Baniku Kyoudo Ryouri “Kenzou”
Address: Shichiko Bld. B1F 1-8 Shimodori, Chuo-ku, Kumamoto
Open: 17:00~23:00 (L.O. 22:15)
Menu: Basashi ¥2,200 (before tax)
Day 2 – Kagoshima
Recommended Spot: Kurobuta Yokochou – Kagomma Furusato Yataimura
During my visit to Kagoshima, it just so happened that there was an event promoting kurobuta (Berkshire Pig), a staple of Kagoshima cuisine. It was located mere minutes from Kagoshima Chuo Station, at a place called Kagomma Yataimura (which translates as ‘Food Stall Village’). There 25 food stalls are packed into a tight space, each stall selling their own versions of a kurobuta dish. I decided to try out kurobuta shabu-shabu (you are served thin slices of meat, which you cook in a pot of boiling water) at Kurobuta Yokochou, one of the stalls there. There are also shabu-shabu restaurants scattered around the Kagoshima Chuo Station area, so if you want a more sophisticated atmosphere while eating, it’s better to go to those restaurants.
Kagomma Furusato Yataimura
Address: 6-4 Chuo-chou, Kagoshima
Open: Lunch 12:00~14:00, Dinner 17:00~24:00
Closed: 1st and 3rd Mon. of every month. (If Mon. is a national holiday, then closed Tue.)
Menu: Kurobuta shabu-shabu ¥800. (Kurobuta Yokocho)
Day 3 – Kagoshima
Recommended Spot: Shiroyama Observatory
One way of travelling around Kagoshima City is by the Kagoshima City View Bus. For ¥190 one way, or ¥500 for a one-day pass, you will be guided to tourist attractions around the city. We chose to visit Shiroyama Observatory to take a look at the view of Sakurajima Island and walk around the park located near the observatory. I was planning to visit the island itself, but due to the volcanic activity of Sakurajima Island, I felt it best to come back another day.
Day 3 – Miyazaki
Recommended Spot: Ogura Honten
Our last stop on this journey was Miyazaki Prefecture, the origin of Japan’s chicken nanban (fried chicken dipped in vinegar and served with tartar sauce). Ogura has been serving chicken nanban in Miyazaki City for years, and is still regularly packed with customers. The restaurant itself is a small shack in the middle of the shopping malls of Miyazaki, a 20-minute walk from Miyazaki Station. It’s quite hard to find, but for only ¥1,010 you can enjoy the Ogura Chicken Nanban Set, which comes with a side of cabbage and pasta, as well as rice.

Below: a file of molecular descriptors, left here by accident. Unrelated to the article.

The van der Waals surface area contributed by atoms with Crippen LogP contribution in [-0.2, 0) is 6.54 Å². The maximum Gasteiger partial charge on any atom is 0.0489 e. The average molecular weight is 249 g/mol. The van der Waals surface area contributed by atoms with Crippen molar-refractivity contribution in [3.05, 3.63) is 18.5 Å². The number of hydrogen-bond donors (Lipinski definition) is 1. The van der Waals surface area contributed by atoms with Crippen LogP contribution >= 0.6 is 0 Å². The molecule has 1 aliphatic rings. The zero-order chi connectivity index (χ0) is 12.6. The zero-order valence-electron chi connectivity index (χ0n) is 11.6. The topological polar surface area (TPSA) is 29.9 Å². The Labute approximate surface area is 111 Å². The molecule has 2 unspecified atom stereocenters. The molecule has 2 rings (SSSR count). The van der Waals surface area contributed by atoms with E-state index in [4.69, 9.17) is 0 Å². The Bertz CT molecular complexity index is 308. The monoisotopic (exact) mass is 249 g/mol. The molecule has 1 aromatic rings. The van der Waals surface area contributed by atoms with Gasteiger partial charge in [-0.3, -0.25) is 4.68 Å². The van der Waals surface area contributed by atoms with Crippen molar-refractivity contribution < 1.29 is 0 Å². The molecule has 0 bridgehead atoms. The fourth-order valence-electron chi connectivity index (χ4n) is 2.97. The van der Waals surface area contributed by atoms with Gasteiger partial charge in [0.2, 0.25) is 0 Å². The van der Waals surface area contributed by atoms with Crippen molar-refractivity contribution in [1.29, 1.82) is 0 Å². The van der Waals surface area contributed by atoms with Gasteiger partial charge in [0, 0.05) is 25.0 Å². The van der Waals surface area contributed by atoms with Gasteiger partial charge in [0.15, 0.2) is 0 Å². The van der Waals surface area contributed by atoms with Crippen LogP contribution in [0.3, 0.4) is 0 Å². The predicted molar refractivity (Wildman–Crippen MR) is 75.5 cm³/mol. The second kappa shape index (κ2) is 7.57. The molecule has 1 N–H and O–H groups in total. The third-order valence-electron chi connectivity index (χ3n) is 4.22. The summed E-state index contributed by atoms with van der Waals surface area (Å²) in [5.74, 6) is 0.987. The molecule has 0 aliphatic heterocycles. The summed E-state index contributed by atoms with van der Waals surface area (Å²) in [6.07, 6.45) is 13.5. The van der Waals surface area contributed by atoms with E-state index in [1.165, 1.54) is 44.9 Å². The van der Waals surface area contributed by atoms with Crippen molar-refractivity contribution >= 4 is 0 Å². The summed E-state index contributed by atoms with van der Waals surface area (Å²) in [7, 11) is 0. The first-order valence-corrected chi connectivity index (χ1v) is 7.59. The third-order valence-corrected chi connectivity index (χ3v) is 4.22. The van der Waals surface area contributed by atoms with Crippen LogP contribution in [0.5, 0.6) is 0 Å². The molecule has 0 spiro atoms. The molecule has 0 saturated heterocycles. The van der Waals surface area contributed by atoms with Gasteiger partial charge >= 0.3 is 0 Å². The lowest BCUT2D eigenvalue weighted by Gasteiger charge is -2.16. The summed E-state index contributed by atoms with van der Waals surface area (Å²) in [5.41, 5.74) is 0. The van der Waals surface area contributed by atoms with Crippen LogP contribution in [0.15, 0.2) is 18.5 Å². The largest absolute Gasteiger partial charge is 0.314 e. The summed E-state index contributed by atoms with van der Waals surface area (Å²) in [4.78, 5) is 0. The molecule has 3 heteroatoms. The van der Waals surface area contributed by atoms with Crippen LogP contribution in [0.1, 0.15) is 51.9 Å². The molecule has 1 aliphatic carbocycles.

Address: 3-4-24 Tachibanadorihigashi, Miyazaki
Open: 11:00~15:00 (L.O. 14:30), 17:00~20:30 (L.O. 20:00)
Closed: Tues., 1st Wed. of every month
Menu: Ogura Chicken Nanban Set ¥1,010
Recommended Spot: Miyazaki Jinguu (Miyazaki Shrine)
Just a five- to ten-minute walk from JR Miyazaki-Jinguu Station is Miyazaki Shrine, a large yet tranquil shrine, not often visited by tourists. This makes Miyazaki Shrine a perfect place to relax, take a walk around and rest after a hard day’s journeying. As with every shrine in Japan, there are little shops to buy fortunes, charms and mementos.
Recommended Spot: Ooyodo Kahan Miyachiku
The last meal of the journey, and the most prestigious of all the foods eaten on this epic journey, was Miyazaki beef, Kyushu’s answer to Kobe beef. Ooyodo Kahan Miyachiku is located on the second floor of Miyazaki Kankou Hotel, a 30-minute walk from Miyazaki Station. The most expensive item of the menu, the Premium Miyazaki Tenderloin Beef Course, comes at a whopping ¥15,500 (excl. tax); yet despite the high price, this meal was the best present I have ever bought myself. The course starts with a small appetizer and salad, followed by the actual beef, cooked to your preferred temperature, vegetables, fried rice, miso soup, and finished off with desserts and coffee, all prepared in front of you on a teppan (iron hot plate) by the chef. And the whole time we had a beautiful view of the Ooyodo River from the window. It was clearly the perfect ending to my gourmet journey. Reservations are a must as the restaurant is usually fully booked.
Ooyodo Kahan Miyachiku
Address: Miyazaki Kanko Hotel 2F, 1-1-1 Matsuyama, Miyazaki
Open: 11:00~15:00 (L.O. 14:00), 17:00~22:00 (L.O. 21:00)
Menu: Premium Miyazaki Tenderloin Beef Course ¥15,500, Miyazaki Sirloin Beef Course ¥6,800, Sirloin Wagyu Course ¥5,900.
Once again I wish to convey my deepest gratitude to the staff of Fukuoka Now and JR Kyushu, for giving me the opportunity to indulge in this adventure and to share it with you fellow readers. If you’re planning to follow in my footsteps, I’d recommend either planning your itinerary in detail, or giving yourself more days to travel (or both); I felt three days were not enough to fully explore each city’s attractions. Perhaps a whole week or two would be sufficient to explore all the hidden gems of the Kyushu region. But I strongly urge anyone planning a trip around Kyushu to try some, if not all, of the foods and places mentioned in this report! Thank you very much.